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Updated: 5 hours 11 min ago

How much do you comment your source code?

Thursday 26th of October 2017 07:00:00 AM

While it may be true that the best code is self-documenting, even the clearest written source code requires adequate documentation in order to be quickly parsed and understood by human readers.


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7 open source alternatives to Dreamweaver

Wednesday 25th of October 2017 07:03:00 AM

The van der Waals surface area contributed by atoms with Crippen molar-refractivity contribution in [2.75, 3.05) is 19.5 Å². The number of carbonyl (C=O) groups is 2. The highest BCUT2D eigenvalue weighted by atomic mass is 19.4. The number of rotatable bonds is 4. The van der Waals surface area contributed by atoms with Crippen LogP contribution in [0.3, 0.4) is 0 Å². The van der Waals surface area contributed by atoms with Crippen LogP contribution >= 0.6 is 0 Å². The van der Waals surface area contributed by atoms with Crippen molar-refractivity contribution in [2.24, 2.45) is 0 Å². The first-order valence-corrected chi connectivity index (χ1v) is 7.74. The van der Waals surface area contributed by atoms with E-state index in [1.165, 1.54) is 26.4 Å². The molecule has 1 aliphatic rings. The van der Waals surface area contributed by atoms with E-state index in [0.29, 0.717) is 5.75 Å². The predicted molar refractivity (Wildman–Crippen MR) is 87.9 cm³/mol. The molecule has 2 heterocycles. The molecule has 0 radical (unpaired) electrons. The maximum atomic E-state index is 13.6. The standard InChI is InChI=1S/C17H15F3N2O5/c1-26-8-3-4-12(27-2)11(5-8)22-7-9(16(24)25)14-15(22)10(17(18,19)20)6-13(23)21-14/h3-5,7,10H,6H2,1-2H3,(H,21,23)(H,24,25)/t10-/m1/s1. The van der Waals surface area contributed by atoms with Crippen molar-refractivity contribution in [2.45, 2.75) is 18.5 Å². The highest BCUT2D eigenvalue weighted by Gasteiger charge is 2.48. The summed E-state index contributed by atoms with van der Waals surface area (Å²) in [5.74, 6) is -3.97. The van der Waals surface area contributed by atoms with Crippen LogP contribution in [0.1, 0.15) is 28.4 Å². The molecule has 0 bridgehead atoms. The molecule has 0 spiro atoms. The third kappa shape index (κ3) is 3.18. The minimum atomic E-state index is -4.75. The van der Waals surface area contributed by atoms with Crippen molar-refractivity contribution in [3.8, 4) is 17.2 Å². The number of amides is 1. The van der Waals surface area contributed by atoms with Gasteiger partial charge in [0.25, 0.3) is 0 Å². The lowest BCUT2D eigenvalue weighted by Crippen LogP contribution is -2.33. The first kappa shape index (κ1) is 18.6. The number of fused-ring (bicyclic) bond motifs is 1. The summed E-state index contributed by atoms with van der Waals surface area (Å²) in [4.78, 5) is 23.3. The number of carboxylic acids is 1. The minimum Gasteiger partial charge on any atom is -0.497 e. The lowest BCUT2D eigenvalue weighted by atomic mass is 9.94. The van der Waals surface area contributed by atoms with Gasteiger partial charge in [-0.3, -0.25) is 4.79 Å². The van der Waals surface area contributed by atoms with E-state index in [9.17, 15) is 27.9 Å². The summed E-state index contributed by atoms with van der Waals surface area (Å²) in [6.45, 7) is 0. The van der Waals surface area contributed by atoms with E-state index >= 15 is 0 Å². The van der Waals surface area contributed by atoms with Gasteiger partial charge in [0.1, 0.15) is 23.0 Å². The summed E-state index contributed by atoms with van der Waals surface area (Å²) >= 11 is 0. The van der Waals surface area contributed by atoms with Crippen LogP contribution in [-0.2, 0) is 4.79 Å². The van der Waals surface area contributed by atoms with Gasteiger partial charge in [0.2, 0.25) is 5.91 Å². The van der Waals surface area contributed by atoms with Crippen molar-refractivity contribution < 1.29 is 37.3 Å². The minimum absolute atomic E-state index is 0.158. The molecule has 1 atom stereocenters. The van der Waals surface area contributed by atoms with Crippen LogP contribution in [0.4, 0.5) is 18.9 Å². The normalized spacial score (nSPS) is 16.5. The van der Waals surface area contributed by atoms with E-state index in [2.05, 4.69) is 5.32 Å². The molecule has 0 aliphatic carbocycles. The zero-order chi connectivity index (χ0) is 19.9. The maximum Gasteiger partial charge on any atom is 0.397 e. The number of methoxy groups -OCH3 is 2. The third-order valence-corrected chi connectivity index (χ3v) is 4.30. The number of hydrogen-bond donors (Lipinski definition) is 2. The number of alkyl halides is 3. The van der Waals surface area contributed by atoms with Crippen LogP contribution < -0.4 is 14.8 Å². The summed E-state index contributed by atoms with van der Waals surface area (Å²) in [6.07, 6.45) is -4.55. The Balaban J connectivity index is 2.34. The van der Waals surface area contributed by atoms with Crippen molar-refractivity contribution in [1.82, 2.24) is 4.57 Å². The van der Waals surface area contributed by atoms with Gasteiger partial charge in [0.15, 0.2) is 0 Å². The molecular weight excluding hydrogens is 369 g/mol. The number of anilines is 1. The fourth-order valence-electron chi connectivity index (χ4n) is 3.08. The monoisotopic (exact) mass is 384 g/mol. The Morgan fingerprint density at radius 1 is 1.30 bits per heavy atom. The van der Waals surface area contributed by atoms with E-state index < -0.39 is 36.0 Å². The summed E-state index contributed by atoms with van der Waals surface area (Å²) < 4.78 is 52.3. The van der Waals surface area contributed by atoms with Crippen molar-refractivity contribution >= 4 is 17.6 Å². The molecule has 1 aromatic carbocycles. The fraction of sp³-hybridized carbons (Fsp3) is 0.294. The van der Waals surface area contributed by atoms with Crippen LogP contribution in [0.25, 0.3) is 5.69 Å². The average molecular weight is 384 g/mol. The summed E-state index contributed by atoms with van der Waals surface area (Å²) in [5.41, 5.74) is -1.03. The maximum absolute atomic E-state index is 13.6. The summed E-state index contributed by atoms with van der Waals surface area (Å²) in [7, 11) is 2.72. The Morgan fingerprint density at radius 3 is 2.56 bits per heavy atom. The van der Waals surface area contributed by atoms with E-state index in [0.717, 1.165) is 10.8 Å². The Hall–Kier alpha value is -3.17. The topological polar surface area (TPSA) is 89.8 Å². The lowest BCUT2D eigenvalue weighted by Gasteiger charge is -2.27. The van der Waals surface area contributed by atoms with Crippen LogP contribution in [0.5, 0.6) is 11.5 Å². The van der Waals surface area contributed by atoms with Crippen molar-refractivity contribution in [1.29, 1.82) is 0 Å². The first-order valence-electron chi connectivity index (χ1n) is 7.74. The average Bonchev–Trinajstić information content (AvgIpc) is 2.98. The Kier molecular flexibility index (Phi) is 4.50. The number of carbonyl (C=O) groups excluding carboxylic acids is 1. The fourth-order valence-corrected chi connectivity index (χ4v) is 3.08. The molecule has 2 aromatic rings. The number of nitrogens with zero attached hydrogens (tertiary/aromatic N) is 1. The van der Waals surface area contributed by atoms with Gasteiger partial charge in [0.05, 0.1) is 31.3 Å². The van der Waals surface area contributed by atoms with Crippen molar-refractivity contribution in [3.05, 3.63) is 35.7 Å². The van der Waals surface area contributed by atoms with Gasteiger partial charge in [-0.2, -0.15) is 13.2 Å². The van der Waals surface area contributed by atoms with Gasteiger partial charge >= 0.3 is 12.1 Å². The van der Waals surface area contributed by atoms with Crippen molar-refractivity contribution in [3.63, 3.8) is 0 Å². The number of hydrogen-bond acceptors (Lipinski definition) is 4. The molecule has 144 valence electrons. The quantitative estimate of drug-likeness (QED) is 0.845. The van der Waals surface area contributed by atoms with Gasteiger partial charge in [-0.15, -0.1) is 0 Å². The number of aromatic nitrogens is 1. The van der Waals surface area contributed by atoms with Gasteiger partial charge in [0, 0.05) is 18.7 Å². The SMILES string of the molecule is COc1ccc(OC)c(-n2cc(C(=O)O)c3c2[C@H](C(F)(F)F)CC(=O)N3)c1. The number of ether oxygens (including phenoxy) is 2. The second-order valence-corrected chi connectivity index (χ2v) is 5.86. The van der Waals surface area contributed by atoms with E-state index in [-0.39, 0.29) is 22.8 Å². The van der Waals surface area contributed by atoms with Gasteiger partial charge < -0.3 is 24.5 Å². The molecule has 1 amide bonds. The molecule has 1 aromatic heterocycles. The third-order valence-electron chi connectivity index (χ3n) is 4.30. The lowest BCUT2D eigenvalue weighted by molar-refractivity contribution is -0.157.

Editor's note: This article was originally published in March 2016, and has been updated to reflect changes in several of the originally recommended tools.

Not all that many years ago, pretty much every webpage on the Internet was, at some level, designed painstakingly by hand. It was tough, and before CSS really took hold and became well supported across most common browsers, it often involved hacking a layout together by using HTML tables in a way they were never really envisioned to support.


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How to roll your own backup solution with BorgBackup, Rclone, and Wasabi cloud storage

Wednesday 25th of October 2017 07:02:00 AM